Gambero Rosso Tre Bicchieri Vancouver Tasting 2014
2014 is the second year the famous Italian Gambero Rosso magazine has held a “three glasses” tasting in Vancouver, a tasting where all the wines poured must have been awarded the highest rating of 3 glasses from the magazine. This year, Vancouver was the only Canadian stop.
There were quite a few excellent wines at this year’s tasting, but unfortunately most of the producers are unrepresented in B.C. Tuscany and Piedmont were stars, mainly because they were the most heavily represented at the show. That said, there were also a number of gems from across Italy, exacerbating my wish it was easier to get a broader selection of the country’s wines on the west coast as we are quite limited when compared to the eastern seaboard markets.
Overall, the event was excellent and served to educate attendees in the industry and give them a chance to chat with winery principals that rarely, if ever, come to Vancouver.
Felsina is one of the top producers in Chianti and have been making great wine for decades. I have had bottles of the Rancia and straight riserva from the 80’s and 90’s and they are stunning wines. Even though the price has crept up quite a bit in recent years, these are still fantastic quality for the price and superbly ageworthy. The 2010’s were structured for long aging while the 2011 basic Chianti was ready to go. $45 for the basic (very good+), $65 for Rancia (Excellent) and $95 for Fontalloro (Excellent). Available at various private stores, including Kits Wine.
Pogio di Sotto is one of the top Brunello producers, period. Even in the tough 2008 vintage, the wine is beautifully made, with a silky texture, an iron-like aroma and fine but structured tannin. Less ready than the 2007 was last year, this is a good candidate for mid-term aging. Excellent. $150 for the 2007 vintage at Marquis.
I am not always a fan of Sette Ponti as the wines are made in a modern style I tend not to prefer. However, the 2011 Orma was extremely well made merlot dominant bordeaux blend from vineyards bordering on Sassicaia and Ornellaia, but for half the price. It has dusty tannin, powerful fruit and is quite a complete wine. Very Good+ to Excellent. Imported by Trialto/Liquid Art.
Made by G.D. Varja, the Baudana is a single vineyard Barolo that is beautifully elegant and perfumed. The vineyard was purchased and revived by Varja who respected the site so much they gave the bottle its own label. 2009 vintage. Excellent. $95 at BCLDB.
More masculine in style than the Baudana, this 2009 Bricco delle Viole needs time. Excellent. $95 at BCLDB.
The riserva “Villero” is Vietti’s rarest Barolo, released only in ideal years (which often means every 5+ years) in very small quantities (3506 bottles for the 2006 vintage). It is supremely expensive and not available for most mortals. Excellent+. Vietti is imported by International Cellars.
Marchesi di Barolo was one of the original producers of Barolo. The 2009 single vineyard Sarmassa was delicious, rounded and forward enough to enjoy with less aging than is typical. Excellent.
Bel Colle from Verduno is new to me and as far as I know are unrepresented in this market. These wines are quite elegant and forward, with the Barbaresco in particular drinking very well right now. Not quite at the level of the best producers, but offering a unique house style a delicious fruit. Very Good+ for all three wines.
Lambrusco bottled on its lees from Cantina dells Volta.Very dry, delicious and atypical. More linear than is the norm. I thought it was wonderful. Very Good+. Unrepresented.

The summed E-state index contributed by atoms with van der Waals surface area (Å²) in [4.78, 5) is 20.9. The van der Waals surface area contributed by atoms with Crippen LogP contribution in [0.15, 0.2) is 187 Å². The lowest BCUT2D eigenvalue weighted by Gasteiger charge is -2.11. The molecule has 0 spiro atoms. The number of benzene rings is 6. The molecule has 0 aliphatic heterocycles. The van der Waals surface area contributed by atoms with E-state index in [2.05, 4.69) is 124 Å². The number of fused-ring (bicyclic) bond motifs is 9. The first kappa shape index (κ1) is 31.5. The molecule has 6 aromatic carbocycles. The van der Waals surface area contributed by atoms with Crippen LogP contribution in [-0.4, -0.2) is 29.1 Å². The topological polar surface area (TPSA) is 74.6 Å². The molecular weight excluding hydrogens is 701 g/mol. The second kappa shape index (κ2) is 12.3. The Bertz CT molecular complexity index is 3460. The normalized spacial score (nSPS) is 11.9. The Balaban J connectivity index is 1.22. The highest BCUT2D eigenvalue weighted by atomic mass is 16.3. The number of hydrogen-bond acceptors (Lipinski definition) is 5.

I have been quite impressed with a number of Trebbianos from the Lugana Superior DOC. Ottella’s Molceo is a lightly macerated, wonderful, rich version of this wine. Very Good+ to Excellent. As far as I know unrepresented.
This 2009 Amarone classico from Brigaldara is beautifully balanced and quite elegant even at 17% ABV. Very Good+ to Excellent.
The wines of Alto Adige rarely appear on British Columbia wine store shelves, largely due to pricing and obscurity for most consumers. This is a shame as the wines are delicious and unique, with some cool indigenous varieties such as Schiava and Lagrein. Erste + Neue makes this delicious wine (called the mouthful Leuchtenburg Kaltereresse) from the grape Vernatsch for light, easy drinking. It’s also a serious wine that is completely suited for many types of food or drinking on its own. I was quite impressed. Excellent. Unrepresented.
I’ve rarely had exciting Montepulciano d’Abruzzo, most likely because quality versions of these wines are very hard to find here in British Columbia. The Gamberro Rosso tasting introduced me to two excellent producers that I’d love to see in the Province. Adrano’s 2010 Colline Teramane was structured and fresh. Excellent. My understanding is that this will be imported into the Province soon.
Torre Dei Beati really excited me as their top wine “Cocciapaza” had tremendous quality fruit and was a wonderful take on Montepulciano. Vines planted in 1972 in clay-limestone soils. Fermented in stainless steel. Excellent and Highly Recommended. Unrepresented in BC.
Masseria Pepe from Manduria in Puglia makes this Primitivo from a unique vineyard planted on sand dunes. The vines are over 100 years old. The wine is very powerful and almost port-like, but still has freshness. I found it delicious despite its size. Very Good+.
Cantina Tollo from Abruzzo has started experimenting with Trebbiano to make a spontaneously fermented white. The experiment has turned out delicious results. Very Good+.
Sette Ponti’s Sicilian project Feudo Maccari produces unique Nero d’Avola. The reason? Its vineyards are planted right next to the coast on limestone soils. The maritime climate tempers the tendency of Nero d’Avola to jammyness and the limestone produces quite a structured wine with interesting savory elements. I was quite impressed. Very Good+ to Excellent (for the 2011). $45 (for the 2009) at Kits Wine.